Approximately 6.5 hours after insemination, the oocytes were washed 3 times with HTF medium and cultured as above. At 7 to 8 hours after insemination, the oocytes were checked for sperm penetration or pronuclear formation under an inverted microscope to identify any polyspermic fertilization or parthenogenetic embryos (∼ 6.5% of the total). After culturing for a further 20 hours, the numbers of 2-cell stage embryos were counted; these were defined as fertilized embryos.

Eight mature male Sprague-Dawley rats were used to prepare PRP. Blood samples were taken from these rats by heart puncture from the right ventricle under anesthesia and taken into test tubes containing 3.2% sodium citrate (Merck, Darmstadt, Germany) at the rate of 9/1 blood/citrate. After the blood samples were centrifuged at 400 × for 10 minutes, the upper part of the plasma containing the platelets and buffy coat was transferred to another tube and centrifuged again at 800 × g for 10 minutes. This tube contained platelet deposits and some red blood cells (an erythrocyte-platelet cluster). By removing the upper ⅔ of the supernatant containing platelet-poor plasma, the remaining layer (lower ⅓) was accepted as PRP. The final fraction, containing 2.4 × 106 platelets/ml, was ∼ 3.9 times larger than the blood platelet count (570,000 platelets/μl). We used fresh PRP per administration.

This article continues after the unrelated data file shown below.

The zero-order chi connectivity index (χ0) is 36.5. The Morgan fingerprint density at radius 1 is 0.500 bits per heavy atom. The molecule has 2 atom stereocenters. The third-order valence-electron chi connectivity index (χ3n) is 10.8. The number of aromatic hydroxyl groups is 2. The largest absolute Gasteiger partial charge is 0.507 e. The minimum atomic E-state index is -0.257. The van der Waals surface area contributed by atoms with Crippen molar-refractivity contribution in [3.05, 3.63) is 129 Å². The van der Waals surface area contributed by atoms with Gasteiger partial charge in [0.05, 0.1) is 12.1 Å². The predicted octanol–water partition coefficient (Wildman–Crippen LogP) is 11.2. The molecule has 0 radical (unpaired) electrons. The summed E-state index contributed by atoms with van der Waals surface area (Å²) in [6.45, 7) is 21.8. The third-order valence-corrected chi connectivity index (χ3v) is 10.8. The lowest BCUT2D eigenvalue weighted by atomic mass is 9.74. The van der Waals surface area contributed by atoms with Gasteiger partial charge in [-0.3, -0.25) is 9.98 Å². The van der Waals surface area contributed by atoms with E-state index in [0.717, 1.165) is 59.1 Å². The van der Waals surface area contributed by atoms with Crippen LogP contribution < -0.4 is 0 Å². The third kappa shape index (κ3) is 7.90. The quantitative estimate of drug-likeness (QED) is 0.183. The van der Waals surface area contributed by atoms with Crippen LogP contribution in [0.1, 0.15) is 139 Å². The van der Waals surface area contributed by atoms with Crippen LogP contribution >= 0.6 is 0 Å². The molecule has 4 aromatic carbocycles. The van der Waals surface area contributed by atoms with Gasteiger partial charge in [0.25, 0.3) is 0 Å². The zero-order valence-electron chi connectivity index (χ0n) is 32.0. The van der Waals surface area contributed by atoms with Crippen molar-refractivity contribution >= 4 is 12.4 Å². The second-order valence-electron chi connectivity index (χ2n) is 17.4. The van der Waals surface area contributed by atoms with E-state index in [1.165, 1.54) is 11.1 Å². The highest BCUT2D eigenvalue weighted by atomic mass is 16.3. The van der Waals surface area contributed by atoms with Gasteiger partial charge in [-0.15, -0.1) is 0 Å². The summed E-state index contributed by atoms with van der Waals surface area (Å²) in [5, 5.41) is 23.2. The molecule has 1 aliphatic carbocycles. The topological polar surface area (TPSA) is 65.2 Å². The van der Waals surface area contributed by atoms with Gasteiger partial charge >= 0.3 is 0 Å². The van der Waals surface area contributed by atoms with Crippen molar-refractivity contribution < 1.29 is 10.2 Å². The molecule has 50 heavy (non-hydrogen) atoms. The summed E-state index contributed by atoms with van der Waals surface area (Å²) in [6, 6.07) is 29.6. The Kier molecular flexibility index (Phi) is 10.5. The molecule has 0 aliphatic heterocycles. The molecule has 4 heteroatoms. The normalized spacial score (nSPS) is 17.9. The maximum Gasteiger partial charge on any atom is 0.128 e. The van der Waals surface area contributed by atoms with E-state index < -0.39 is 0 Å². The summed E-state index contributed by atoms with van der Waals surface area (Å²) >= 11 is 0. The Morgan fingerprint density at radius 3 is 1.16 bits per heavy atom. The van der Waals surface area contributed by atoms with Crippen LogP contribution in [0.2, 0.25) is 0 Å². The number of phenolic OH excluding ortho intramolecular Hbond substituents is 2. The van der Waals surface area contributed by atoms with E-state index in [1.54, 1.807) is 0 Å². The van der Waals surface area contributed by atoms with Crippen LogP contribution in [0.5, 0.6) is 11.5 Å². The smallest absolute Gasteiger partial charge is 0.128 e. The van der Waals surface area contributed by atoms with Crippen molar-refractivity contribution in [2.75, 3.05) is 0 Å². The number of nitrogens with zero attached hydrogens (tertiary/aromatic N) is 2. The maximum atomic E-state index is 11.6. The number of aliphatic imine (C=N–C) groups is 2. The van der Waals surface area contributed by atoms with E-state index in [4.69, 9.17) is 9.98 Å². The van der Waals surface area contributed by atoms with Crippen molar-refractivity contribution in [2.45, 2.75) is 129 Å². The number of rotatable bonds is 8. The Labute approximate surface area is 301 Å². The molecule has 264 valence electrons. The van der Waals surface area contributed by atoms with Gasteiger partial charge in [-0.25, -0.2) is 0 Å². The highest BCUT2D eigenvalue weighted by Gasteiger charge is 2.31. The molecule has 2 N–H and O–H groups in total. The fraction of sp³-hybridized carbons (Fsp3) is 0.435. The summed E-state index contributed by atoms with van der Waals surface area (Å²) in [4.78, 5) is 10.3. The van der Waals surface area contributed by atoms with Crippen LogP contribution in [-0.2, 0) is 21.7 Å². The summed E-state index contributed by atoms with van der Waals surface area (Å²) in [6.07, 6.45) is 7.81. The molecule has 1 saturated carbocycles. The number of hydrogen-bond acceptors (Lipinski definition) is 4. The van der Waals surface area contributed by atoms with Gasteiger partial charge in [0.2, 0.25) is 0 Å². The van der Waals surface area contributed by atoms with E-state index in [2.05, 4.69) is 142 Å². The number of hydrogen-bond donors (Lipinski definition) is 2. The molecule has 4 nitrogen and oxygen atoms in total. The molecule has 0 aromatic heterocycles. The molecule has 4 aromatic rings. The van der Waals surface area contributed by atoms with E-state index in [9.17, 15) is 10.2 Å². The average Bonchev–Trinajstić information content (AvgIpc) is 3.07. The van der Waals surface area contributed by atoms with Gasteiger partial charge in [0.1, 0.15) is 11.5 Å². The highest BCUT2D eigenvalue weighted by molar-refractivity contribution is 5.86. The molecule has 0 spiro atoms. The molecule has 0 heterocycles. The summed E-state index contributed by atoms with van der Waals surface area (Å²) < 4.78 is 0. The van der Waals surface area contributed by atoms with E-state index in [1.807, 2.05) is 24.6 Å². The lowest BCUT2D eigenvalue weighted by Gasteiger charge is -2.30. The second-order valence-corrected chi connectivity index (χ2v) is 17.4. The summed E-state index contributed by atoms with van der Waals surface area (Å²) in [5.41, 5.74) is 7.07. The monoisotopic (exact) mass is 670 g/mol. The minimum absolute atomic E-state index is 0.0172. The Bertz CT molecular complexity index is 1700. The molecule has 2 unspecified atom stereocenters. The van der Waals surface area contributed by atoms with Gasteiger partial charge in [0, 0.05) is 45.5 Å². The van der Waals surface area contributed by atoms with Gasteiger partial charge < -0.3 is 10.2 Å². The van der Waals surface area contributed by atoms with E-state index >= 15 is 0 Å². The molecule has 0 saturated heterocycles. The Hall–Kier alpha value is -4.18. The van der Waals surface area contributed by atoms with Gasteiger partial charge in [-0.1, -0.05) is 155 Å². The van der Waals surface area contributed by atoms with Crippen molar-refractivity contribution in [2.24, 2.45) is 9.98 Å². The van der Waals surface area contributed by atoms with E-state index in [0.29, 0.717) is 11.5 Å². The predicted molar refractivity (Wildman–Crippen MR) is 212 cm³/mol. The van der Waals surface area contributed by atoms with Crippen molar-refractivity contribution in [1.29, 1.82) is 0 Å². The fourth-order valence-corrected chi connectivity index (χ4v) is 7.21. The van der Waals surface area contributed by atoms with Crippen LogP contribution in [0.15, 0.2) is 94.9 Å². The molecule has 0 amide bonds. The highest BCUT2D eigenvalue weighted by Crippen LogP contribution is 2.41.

Anti-Mullerian hormone was quantitatively estimated in rat serum samples using enzyme-linked immunosorbent assay (ELISA) kits (MyBioSource, Rat AMH ELISA Kit Catalog No: MBS2509909, San Diego, California, USA).

Statistical analyses were performed using the IBM SPSS Statistics for Windows, Version 24.0 software (IBM Corp., Armonk, NY, USA). The Shapiro-Wilk test was used to evaluate the normal distribution of the data. For the comparison of more than two variables, one-way analysis of variance (ANOVA) was used for normally distributed data and the Kruskal-Wallis test was used for data that did not show normal distribution. To determine which group was different from the others, the Tukey honestly significant difference (HSD) test was used for variables with homogeneous variances, and the Tamhane T2 test for non-homogeneous variables. The results are given as mean ± standard error (SE). The statistical evaluation was considered significant when p < 0.05 for each test.


#

Results